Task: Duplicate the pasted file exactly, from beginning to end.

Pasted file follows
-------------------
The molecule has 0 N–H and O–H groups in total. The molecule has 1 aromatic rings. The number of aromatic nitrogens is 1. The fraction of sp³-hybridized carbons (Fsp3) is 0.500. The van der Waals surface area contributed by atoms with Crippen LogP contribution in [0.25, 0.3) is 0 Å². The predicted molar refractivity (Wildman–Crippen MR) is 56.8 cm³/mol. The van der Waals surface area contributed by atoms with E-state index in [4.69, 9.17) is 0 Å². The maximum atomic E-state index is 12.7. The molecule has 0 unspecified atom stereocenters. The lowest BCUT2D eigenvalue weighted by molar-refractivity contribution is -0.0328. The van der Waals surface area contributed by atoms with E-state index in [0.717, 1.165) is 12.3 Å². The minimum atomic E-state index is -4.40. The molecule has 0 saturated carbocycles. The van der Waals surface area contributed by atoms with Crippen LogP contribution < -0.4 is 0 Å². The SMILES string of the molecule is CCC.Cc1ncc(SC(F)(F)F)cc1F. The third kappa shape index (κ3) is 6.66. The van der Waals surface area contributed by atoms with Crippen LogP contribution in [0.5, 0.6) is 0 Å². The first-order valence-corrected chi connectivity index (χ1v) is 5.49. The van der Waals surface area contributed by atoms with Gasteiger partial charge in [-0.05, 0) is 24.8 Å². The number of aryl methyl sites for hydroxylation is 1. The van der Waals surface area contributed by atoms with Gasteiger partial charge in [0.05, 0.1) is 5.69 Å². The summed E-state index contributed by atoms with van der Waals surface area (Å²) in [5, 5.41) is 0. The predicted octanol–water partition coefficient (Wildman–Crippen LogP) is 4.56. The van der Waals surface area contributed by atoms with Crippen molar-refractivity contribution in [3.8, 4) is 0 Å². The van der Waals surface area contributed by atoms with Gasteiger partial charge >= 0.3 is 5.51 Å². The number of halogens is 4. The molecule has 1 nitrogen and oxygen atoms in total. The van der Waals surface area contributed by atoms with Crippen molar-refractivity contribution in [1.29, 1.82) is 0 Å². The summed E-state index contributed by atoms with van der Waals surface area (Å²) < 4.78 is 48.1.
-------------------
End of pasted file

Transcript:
The molecule has 0 N–H and O–H groups in total. The molecule has 1 aromatic rings. The number of aromatic nitrogens is 1. The fraction of sp³-hybridized carbons (Fsp3) is 0.500. The van der Waals surface area contributed by atoms with Crippen LogP contribution in [0.25, 0.3) is 0 Å². The predicted molar refractivity (Wildman–Crippen MR) is 56.8 cm³/mol. The van der Waals surface area contributed by atoms with E-state index in [4.69, 9.17) is 0 Å². The maximum atomic E-state index is 12.7. The molecule has 0 unspecified atom stereocenters. The lowest BCUT2D eigenvalue weighted by molar-refractivity contribution is -0.0328. The van der Waals surface area contributed by atoms with E-state index in [0.717, 1.165) is 12.3 Å². The minimum atomic E-state index is -4.40. The molecule has 0 saturated carbocycles. The van der Waals surface area contributed by atoms with Crippen LogP contribution < -0.4 is 0 Å². The SMILES string of the molecule is CCC.Cc1ncc(SC(F)(F)F)cc1F. The third kappa shape index (κ3) is 6.66. The van der Waals surface area contributed by atoms with Crippen LogP contribution in [0.5, 0.6) is 0 Å². The first-order valence-corrected chi connectivity index (χ1v) is 5.49. The van der Waals surface area contributed by atoms with Gasteiger partial charge in [-0.05, 0) is 24.8 Å². The number of aryl methyl sites for hydroxylation is 1. The van der Waals surface area contributed by atoms with Gasteiger partial charge in [0.05, 0.1) is 5.69 Å². The summed E-state index contributed by atoms with van der Waals surface area (Å²) in [5, 5.41) is 0. The predicted octanol–water partition coefficient (Wildman–Crippen LogP) is 4.56. The van der Waals surface area contributed by atoms with Crippen molar-refractivity contribution in [3.8, 4) is 0 Å². The van der Waals surface area contributed by atoms with Gasteiger partial charge >= 0.3 is 5.51 Å². The number of halogens is 4. The molecule has 1 nitrogen and oxygen atoms in total. The van der Waals surface area contributed by atoms with Crippen molar-refractivity contribution in [1.29, 1.82) is 0 Å². The summed E-state index contributed by atoms with van der Waals surface area (Å²) < 4.78 is 48.1.